Tuesday, April 19, 2016

Pushkin in Babur Park, Tashkent

Pushkin monument in Babur Park, Tashkent. Image: Stanislav Magay
Although the great Russian poet Alexander Sergeyevich Pushkin spent time in the Caucausus (in exile) he did not visit Central Asia.

Nevertheless, Pushkin's poetry is much loved by Uzbek people. It is still studied in schools and taxi drivers will sometimes regale you with quotes from Pushkin's works.

With the fall of the Soviet Union, statues of Soviet heroes were removed from Tashkent.

However, the city kept the monuments dedicated to poets, writers and artists who were not associated with the Soviet regime. These include the Georgian poet Shota Rustavelli, Azerbaijan's Nizami Ganjavi, Ukranian poet Taras Shevchenko and Russia's Alexander Sergeyevich Pushkin.

The renowned Soviet sculptor Mikhail Anikushin created Tashkent's Pushkin monument, which was unveiled in 1974. (In 1957 Anikushin created the bronze Pushkin monument in Arts Square, in St Petersburg. He was awarded the Lenin prize in 1958 for this remarkable sculpture).

For many years the monument marked the enduring role of the great poet in Uzbekistan’s culture and has strengthened Russian-Uzbek cultural ties. Russian compatriots and Uzbek public personalities traditionally gathered at the monument to mark memorable dates associated with the life and work of the poet.

The story-telling cat in Pushkin's poem Ruslan and Ludmilla.  Image: Stanislav Magay
As part of the ongoing urban development plan of Tashkent, the Pushkin monument required relocation. Tashkent residents were initially concerned - the monument is a city favourite.

However, in collaboration with the Russian Foreign Ministry, beloved Alexander Sergeyevich Pushkin is now the centrepiece of Pushkin Square, a redeveloped corner of Babur Park.

This is a much more accessible venue and has quickly become a favourite spot for family outings, couples young and old, and groups of friends. And of course brides and grooms have their photos taken with the Romantic poet.

One of Pushkin's celebrated epic poems is Ruslan and Ludmilla. Based on a Russian folk tale, it tells the story of the abduction of Ludmilla, the daughter of Prince Vladimir of Kiev, by an evil wizard and the attempt by the brave knight Ruslan to find and rescue her. (This poem formed the basis for Mikhail Glinka's opera Ruslan and Ludmilla).

The poem's narrator describes a wise story-telling cat that walks on a golden chain. The narrator remembers one of the cat’s stories in particular, namely Ruslan and Ludmilla.  Look out for this cat on its golden chain when you visit the Pushkin monument.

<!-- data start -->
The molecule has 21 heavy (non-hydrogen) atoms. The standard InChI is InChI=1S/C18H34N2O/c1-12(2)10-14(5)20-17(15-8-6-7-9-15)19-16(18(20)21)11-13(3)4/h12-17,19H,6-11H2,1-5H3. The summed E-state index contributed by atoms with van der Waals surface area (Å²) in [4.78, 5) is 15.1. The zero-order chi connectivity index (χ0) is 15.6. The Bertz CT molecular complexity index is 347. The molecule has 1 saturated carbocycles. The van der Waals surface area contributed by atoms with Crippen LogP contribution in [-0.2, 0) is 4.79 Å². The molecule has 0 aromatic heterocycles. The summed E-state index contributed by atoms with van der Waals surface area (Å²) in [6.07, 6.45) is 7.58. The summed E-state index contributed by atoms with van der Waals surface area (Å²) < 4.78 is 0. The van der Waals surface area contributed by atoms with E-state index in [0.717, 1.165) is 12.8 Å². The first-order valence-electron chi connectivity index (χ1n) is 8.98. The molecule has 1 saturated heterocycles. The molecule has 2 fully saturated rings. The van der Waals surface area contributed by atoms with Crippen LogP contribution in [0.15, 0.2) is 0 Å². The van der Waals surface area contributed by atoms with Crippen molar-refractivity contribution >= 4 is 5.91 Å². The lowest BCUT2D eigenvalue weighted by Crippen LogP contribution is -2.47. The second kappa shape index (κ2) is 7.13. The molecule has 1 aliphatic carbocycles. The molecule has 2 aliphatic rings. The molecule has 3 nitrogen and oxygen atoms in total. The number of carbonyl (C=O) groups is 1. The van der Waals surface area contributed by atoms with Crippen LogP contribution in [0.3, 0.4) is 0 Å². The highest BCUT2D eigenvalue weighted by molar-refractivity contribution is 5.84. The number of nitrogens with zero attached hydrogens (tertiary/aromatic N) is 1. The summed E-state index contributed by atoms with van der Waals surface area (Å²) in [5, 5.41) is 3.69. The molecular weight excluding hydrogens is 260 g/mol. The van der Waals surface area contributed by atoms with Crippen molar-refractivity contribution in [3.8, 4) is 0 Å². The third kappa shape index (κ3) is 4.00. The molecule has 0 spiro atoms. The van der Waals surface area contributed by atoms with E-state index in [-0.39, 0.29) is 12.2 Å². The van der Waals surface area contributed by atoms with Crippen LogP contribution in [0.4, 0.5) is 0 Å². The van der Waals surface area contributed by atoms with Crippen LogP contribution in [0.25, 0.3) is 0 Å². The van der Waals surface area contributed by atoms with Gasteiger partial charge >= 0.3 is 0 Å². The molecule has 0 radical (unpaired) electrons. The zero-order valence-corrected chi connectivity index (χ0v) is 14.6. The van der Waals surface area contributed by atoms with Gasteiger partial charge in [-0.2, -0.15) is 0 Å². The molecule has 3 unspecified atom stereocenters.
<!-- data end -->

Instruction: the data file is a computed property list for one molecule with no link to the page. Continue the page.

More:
Behind the monument, on the right-hand side of the yellow, Uzbek Light Industry building is a small Pushkin library devoted to the poet's work. There is talk of a Pushkin café and poetry evenings.

Benches in Pushkin Square, Tashkent. Image: Stanislav Magay
The area has been beautifully landscaped - park benches with birch tree legs are built around trees - and there are many flower beds with basil borders.  At night the monument is illuminated and fountains cool the summer days.

Babur Park is a large park on the corner of two main streets - Babur and Shota Rustavelli. Babur was a descendant of Uzbekistan's national hero Amir Timur (Tamerlaine); he founded the Mughul dynasty in India.

The park is divided into the Korean garden, the amusement centre, Pushkin square and strolling paths.

Within the grounds is also the Seattle Peace Park.  Remarkably, in 1973, during the Cold War, Tashkent and Seattle (Washington) became sister cities, the first US-Soviet agreement under the sister cities program.

According to Piney Kesting, writing in Aramco magazine, "The spirit of friendship reached a peak in the summer of 1988, when more than 200 volunteers from Washington state and the Tashkent region joined to build the Seattle-Tashkent Peace Park, dedicated on September 12 that year. The centerpiece was a fountain and pool ringed by tiles, each one individually hand-painted by school children in Seattle and carried to Tashkent". 

For travellers on an Uzbek Journeys tour, Babur Park is just a 5-minute walk from the hotel. Take a picnic, a copy of Pushkin's poems and sit on a bench to enjoy this city oasis.

Related posts:
Tashkent: A Stroll Along Anhor Canal
Tashkent's Small House Museums
Tashkent's Churches
48 Hours in Tashkent